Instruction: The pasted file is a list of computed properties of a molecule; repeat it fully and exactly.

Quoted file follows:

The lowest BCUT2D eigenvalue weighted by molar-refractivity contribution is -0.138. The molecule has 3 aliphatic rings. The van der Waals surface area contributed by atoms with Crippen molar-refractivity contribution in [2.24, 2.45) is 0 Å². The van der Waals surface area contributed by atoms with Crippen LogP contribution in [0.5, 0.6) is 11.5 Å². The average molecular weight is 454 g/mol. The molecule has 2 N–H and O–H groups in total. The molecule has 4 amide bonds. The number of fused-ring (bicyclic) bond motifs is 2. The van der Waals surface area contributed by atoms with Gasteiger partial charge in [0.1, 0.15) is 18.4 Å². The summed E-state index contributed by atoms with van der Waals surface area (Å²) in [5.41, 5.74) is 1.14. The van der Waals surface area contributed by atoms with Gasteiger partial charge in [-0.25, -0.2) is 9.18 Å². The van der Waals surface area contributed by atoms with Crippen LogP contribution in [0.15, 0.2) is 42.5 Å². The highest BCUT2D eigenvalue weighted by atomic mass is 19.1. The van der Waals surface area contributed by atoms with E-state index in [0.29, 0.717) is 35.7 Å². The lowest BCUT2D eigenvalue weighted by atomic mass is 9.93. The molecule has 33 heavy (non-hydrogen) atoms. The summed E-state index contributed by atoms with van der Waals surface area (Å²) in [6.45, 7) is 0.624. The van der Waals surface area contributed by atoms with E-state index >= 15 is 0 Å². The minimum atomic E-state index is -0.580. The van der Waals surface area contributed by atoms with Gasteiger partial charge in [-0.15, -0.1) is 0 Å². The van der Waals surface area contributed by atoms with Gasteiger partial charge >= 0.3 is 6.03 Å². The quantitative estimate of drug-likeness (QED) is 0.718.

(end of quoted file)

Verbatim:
The lowest BCUT2D eigenvalue weighted by molar-refractivity contribution is -0.138. The molecule has 3 aliphatic rings. The van der Waals surface area contributed by atoms with Crippen molar-refractivity contribution in [2.24, 2.45) is 0 Å². The van der Waals surface area contributed by atoms with Crippen LogP contribution in [0.5, 0.6) is 11.5 Å². The average molecular weight is 454 g/mol. The molecule has 2 N–H and O–H groups in total. The molecule has 4 amide bonds. The number of fused-ring (bicyclic) bond motifs is 2. The van der Waals surface area contributed by atoms with Gasteiger partial charge in [0.1, 0.15) is 18.4 Å². The summed E-state index contributed by atoms with van der Waals surface area (Å²) in [5.41, 5.74) is 1.14. The van der Waals surface area contributed by atoms with Gasteiger partial charge in [-0.25, -0.2) is 9.18 Å². The van der Waals surface area contributed by atoms with Crippen LogP contribution in [0.15, 0.2) is 42.5 Å². The highest BCUT2D eigenvalue weighted by atomic mass is 19.1. The van der Waals surface area contributed by atoms with E-state index in [0.29, 0.717) is 35.7 Å². The lowest BCUT2D eigenvalue weighted by atomic mass is 9.93. The molecule has 33 heavy (non-hydrogen) atoms. The summed E-state index contributed by atoms with van der Waals surface area (Å²) in [6.45, 7) is 0.624. The van der Waals surface area contributed by atoms with E-state index >= 15 is 0 Å². The minimum atomic E-state index is -0.580. The van der Waals surface area contributed by atoms with Gasteiger partial charge in [-0.15, -0.1) is 0 Å². The van der Waals surface area contributed by atoms with Gasteiger partial charge >= 0.3 is 6.03 Å². The quantitative estimate of drug-likeness (QED) is 0.718.